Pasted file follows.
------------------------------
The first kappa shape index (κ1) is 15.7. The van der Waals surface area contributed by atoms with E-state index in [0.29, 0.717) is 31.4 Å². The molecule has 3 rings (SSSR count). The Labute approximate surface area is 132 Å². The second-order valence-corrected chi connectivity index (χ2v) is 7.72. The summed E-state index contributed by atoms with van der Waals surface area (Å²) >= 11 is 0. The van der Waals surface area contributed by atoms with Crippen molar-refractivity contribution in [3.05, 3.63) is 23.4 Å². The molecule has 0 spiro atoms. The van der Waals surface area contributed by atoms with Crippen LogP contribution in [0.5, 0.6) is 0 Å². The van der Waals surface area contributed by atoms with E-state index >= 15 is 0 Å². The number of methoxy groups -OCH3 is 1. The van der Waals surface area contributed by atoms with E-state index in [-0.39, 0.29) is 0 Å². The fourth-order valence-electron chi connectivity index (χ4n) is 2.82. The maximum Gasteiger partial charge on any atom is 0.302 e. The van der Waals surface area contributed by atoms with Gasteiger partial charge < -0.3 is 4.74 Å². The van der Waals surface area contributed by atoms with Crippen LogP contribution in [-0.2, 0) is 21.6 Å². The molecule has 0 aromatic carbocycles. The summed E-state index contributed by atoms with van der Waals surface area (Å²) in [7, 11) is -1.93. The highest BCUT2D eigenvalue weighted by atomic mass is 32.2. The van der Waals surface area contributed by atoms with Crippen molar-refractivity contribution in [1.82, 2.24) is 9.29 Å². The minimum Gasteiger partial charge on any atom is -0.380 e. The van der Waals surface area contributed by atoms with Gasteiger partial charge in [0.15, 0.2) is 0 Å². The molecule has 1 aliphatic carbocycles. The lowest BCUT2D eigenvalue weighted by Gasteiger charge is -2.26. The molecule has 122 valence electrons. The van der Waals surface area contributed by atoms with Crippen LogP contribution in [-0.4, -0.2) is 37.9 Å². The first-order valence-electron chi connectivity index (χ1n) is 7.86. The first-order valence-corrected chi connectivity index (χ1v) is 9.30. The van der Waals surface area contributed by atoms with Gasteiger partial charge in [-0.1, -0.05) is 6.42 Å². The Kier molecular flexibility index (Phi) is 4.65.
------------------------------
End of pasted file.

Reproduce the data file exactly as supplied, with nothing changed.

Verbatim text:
The first kappa shape index (κ1) is 15.7. The van der Waals surface area contributed by atoms with E-state index in [0.29, 0.717) is 31.4 Å². The molecule has 3 rings (SSSR count). The Labute approximate surface area is 132 Å². The second-order valence-corrected chi connectivity index (χ2v) is 7.72. The summed E-state index contributed by atoms with van der Waals surface area (Å²) >= 11 is 0. The van der Waals surface area contributed by atoms with Crippen molar-refractivity contribution in [3.05, 3.63) is 23.4 Å². The molecule has 0 spiro atoms. The van der Waals surface area contributed by atoms with Crippen LogP contribution in [0.5, 0.6) is 0 Å². The van der Waals surface area contributed by atoms with E-state index >= 15 is 0 Å². The number of methoxy groups -OCH3 is 1. The van der Waals surface area contributed by atoms with E-state index in [-0.39, 0.29) is 0 Å². The fourth-order valence-electron chi connectivity index (χ4n) is 2.82. The maximum Gasteiger partial charge on any atom is 0.302 e. The van der Waals surface area contributed by atoms with Gasteiger partial charge < -0.3 is 4.74 Å². The van der Waals surface area contributed by atoms with Crippen LogP contribution in [-0.2, 0) is 21.6 Å². The molecule has 0 aromatic carbocycles. The summed E-state index contributed by atoms with van der Waals surface area (Å²) in [7, 11) is -1.93. The highest BCUT2D eigenvalue weighted by atomic mass is 32.2. The van der Waals surface area contributed by atoms with Crippen molar-refractivity contribution in [1.82, 2.24) is 9.29 Å². The minimum Gasteiger partial charge on any atom is -0.380 e. The van der Waals surface area contributed by atoms with Gasteiger partial charge in [0.15, 0.2) is 0 Å². The molecule has 1 aliphatic carbocycles. The lowest BCUT2D eigenvalue weighted by Gasteiger charge is -2.26. The molecule has 122 valence electrons. The van der Waals surface area contributed by atoms with Crippen LogP contribution in [-0.4, -0.2) is 37.9 Å². The first-order valence-electron chi connectivity index (χ1n) is 7.86. The first-order valence-corrected chi connectivity index (χ1v) is 9.30. The van der Waals surface area contributed by atoms with Gasteiger partial charge in [-0.1, -0.05) is 6.42 Å². The Kier molecular flexibility index (Phi) is 4.65.